Creating more sustainable campuses: Bikes on campus

Bikes are a common sight on business school campuses around the world and are very popular with both students and staff alike. In this edition of “creating more sustainable campuses,” we look at a variety of innovative ways that campuses and the cities that they are located in are becoming more bike friendly.

  • In 2011 the League of American Bicyclists awarded a range of campuses across the US Bike Friendly University Awards. University of California Davis, who was awarded gold, offers Summer Bicycle Storage and regular auctions on campus and on eBay to sell abandoned and unclaimed bicycles. Students also have access to courses on bike repair and maintenance on campus. Other winners included University of Wisconsin-Madison  University of Maryland, University of Colorado.
  • Stanford has over 12,000 bike racks on campus and maps showing bike paths on and off campus. Students also have access to a range of bike safety repair stands where they can make minor repairs and pump their tires for free as well as free rentals of folding bikes. All this is organized by Stanford’s campus bicycle coordinator.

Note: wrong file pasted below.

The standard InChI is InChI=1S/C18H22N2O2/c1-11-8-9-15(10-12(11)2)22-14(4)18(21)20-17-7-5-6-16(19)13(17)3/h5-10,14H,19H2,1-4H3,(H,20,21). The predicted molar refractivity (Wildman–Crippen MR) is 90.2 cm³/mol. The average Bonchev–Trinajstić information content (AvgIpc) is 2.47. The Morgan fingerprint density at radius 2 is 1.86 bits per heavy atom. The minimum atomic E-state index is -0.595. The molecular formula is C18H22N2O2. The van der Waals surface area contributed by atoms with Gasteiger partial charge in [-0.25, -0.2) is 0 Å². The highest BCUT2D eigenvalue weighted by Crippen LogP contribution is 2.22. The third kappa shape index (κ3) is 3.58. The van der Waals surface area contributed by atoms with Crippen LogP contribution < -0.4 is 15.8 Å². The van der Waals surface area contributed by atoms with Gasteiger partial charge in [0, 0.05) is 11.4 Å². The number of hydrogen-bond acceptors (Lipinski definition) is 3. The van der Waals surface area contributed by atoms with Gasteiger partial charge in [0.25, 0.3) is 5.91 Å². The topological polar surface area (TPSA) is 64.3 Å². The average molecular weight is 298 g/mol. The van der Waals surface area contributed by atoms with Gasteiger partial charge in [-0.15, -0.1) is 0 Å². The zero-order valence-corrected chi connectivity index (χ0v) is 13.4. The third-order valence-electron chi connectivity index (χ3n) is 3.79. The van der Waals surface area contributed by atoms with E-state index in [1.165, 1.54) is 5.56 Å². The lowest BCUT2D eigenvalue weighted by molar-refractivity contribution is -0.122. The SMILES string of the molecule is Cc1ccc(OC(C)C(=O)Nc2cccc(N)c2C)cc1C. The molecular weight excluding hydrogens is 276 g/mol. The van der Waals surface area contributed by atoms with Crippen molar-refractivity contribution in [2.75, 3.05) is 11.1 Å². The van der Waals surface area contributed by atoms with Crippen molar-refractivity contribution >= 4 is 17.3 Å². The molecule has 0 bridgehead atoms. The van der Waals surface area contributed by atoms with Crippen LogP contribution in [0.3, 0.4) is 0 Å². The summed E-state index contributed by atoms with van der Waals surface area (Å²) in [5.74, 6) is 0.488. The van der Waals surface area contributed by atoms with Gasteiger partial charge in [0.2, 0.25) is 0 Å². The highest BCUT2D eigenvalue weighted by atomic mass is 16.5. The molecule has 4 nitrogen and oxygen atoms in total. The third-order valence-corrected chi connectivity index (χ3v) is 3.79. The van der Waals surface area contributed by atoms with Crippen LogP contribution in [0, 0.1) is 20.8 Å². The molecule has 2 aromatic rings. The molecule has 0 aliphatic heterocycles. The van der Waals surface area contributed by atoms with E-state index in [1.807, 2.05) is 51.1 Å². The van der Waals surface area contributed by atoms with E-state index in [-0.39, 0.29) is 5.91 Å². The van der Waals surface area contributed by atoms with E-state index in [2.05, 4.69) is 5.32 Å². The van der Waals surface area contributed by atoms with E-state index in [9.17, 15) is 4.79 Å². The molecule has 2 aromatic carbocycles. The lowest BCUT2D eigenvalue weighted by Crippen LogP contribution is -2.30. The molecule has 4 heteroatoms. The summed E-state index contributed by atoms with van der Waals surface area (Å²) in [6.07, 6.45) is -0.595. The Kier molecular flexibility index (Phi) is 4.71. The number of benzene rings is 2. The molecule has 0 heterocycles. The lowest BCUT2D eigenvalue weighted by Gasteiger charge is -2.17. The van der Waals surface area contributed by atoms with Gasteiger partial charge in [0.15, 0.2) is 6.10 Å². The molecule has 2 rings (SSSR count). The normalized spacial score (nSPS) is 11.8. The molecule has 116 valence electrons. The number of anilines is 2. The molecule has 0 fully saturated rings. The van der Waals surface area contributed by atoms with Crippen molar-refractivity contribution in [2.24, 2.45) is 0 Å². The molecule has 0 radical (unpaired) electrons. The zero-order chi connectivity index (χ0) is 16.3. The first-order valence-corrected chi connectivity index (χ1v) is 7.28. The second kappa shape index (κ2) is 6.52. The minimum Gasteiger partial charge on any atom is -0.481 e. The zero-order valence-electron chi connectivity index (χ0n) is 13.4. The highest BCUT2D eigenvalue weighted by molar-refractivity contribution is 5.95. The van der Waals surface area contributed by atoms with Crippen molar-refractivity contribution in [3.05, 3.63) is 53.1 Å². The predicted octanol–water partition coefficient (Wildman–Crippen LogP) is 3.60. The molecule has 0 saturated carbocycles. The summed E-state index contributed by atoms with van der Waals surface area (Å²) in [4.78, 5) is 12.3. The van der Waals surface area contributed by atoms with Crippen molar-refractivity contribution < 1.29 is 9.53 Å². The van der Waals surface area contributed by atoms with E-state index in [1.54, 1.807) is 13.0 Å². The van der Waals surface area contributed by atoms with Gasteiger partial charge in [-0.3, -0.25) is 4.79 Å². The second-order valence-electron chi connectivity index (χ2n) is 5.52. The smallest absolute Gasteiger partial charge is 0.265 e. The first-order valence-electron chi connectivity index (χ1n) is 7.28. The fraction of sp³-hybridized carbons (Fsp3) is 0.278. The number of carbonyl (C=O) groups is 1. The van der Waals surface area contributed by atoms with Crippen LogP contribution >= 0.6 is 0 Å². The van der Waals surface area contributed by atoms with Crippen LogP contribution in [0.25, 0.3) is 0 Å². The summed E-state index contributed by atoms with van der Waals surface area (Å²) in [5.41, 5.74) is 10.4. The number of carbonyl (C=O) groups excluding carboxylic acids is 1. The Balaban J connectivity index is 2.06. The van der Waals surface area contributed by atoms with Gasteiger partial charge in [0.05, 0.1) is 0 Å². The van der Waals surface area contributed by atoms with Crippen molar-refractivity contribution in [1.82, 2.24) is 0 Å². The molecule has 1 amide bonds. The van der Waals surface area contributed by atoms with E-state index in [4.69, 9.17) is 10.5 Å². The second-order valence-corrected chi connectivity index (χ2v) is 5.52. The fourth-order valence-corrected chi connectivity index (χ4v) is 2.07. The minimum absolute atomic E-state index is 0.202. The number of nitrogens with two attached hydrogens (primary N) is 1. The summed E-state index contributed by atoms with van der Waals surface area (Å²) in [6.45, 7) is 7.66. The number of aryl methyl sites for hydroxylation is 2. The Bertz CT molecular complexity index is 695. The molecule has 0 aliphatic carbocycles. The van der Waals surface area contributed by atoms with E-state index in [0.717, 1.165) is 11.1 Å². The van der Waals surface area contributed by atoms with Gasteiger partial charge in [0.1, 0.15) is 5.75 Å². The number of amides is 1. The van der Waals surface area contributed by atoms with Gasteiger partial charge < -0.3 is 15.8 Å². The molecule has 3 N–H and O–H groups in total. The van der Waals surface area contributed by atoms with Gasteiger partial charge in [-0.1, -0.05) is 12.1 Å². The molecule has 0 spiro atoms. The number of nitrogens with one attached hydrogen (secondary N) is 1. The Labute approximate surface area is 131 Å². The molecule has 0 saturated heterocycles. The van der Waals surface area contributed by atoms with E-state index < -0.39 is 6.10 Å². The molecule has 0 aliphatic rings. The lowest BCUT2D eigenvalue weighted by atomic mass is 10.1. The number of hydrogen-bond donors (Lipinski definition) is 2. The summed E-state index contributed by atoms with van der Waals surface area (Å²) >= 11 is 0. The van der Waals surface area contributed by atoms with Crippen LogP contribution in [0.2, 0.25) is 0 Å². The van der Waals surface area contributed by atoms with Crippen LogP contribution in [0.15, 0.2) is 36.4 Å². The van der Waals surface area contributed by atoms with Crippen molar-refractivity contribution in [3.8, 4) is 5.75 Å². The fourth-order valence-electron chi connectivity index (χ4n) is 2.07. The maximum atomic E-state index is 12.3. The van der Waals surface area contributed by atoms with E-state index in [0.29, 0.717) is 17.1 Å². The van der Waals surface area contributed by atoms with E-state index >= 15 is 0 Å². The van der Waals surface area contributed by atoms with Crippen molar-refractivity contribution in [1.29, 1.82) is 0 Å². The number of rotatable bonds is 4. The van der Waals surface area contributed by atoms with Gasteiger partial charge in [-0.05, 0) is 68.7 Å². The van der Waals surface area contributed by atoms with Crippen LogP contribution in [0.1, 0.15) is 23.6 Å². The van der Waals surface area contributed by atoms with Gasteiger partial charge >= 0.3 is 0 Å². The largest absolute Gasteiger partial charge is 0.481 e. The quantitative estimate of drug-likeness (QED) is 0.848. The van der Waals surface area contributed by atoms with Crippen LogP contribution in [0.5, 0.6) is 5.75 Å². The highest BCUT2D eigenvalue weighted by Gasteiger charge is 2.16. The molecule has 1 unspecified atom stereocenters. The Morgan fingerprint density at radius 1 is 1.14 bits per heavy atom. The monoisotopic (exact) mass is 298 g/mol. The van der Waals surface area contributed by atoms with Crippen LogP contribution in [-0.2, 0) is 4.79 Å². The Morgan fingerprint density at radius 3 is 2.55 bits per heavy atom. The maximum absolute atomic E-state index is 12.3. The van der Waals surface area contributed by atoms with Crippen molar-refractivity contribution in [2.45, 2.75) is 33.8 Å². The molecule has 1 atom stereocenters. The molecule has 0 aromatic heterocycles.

• The University of Oregon’s Outdoor Program’s Bike Program, which provides bike loans, a free shop, and education on campus, is entirely student funded and operated.
  • In a project designed to increase awareness about alternative modes of transportation, faculty and Staff at Grenoble Ecole de Management in France have access to electric bicycles 4 weeks each year (trial phase), which are reservable for a 24 hour period free of charge. The school also has over 100 covered car parking spaces that have been turned into bike parking for the growing number of bikes on campus.
  • A growing number of schools, including Winchester Business School, offer subsidies and/or interest free loans for staff interested in buying bicycles for their daily commute to campus.
  • Newcastle University in the UK has a self-service bike sharing system called WhipBikes. Faculty and students pay a one-time registration fee that enables them to use any of the 150 bikes scattered across campus. If they want to use a bike, they simply pick the one they want and text its number to WhipBikes, which replies with the lock code for that bike.